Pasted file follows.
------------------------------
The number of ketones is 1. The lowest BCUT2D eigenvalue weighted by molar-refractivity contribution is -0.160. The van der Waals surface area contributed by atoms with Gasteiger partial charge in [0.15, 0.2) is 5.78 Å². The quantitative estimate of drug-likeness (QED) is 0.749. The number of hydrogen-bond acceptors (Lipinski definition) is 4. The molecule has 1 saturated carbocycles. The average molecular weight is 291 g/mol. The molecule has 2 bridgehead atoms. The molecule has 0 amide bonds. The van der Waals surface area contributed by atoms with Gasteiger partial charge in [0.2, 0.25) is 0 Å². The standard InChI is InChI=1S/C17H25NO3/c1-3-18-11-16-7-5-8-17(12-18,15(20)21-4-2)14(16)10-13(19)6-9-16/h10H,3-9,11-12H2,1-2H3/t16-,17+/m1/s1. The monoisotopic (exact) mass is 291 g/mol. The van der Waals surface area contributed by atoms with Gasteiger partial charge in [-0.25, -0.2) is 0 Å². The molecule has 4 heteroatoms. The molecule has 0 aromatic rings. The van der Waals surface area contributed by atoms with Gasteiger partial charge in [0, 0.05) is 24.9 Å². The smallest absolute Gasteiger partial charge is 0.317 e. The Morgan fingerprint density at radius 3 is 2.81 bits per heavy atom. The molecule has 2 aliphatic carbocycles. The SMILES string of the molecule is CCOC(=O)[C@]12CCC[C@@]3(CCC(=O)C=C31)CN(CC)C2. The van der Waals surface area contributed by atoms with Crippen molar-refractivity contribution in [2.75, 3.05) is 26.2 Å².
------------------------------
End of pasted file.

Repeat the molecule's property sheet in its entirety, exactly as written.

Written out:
The number of ketones is 1. The lowest BCUT2D eigenvalue weighted by molar-refractivity contribution is -0.160. The van der Waals surface area contributed by atoms with Gasteiger partial charge in [0.15, 0.2) is 5.78 Å². The quantitative estimate of drug-likeness (QED) is 0.749. The number of hydrogen-bond acceptors (Lipinski definition) is 4. The molecule has 1 saturated carbocycles. The average molecular weight is 291 g/mol. The molecule has 2 bridgehead atoms. The molecule has 0 amide bonds. The van der Waals surface area contributed by atoms with Gasteiger partial charge in [0.2, 0.25) is 0 Å². The standard InChI is InChI=1S/C17H25NO3/c1-3-18-11-16-7-5-8-17(12-18,15(20)21-4-2)14(16)10-13(19)6-9-16/h10H,3-9,11-12H2,1-2H3/t16-,17+/m1/s1. The monoisotopic (exact) mass is 291 g/mol. The van der Waals surface area contributed by atoms with Gasteiger partial charge in [-0.25, -0.2) is 0 Å². The molecule has 4 heteroatoms. The molecule has 0 aromatic rings. The van der Waals surface area contributed by atoms with Gasteiger partial charge in [0, 0.05) is 24.9 Å². The smallest absolute Gasteiger partial charge is 0.317 e. The Morgan fingerprint density at radius 3 is 2.81 bits per heavy atom. The molecule has 2 aliphatic carbocycles. The SMILES string of the molecule is CCOC(=O)[C@]12CCC[C@@]3(CCC(=O)C=C31)CN(CC)C2. The van der Waals surface area contributed by atoms with Crippen molar-refractivity contribution in [2.75, 3.05) is 26.2 Å².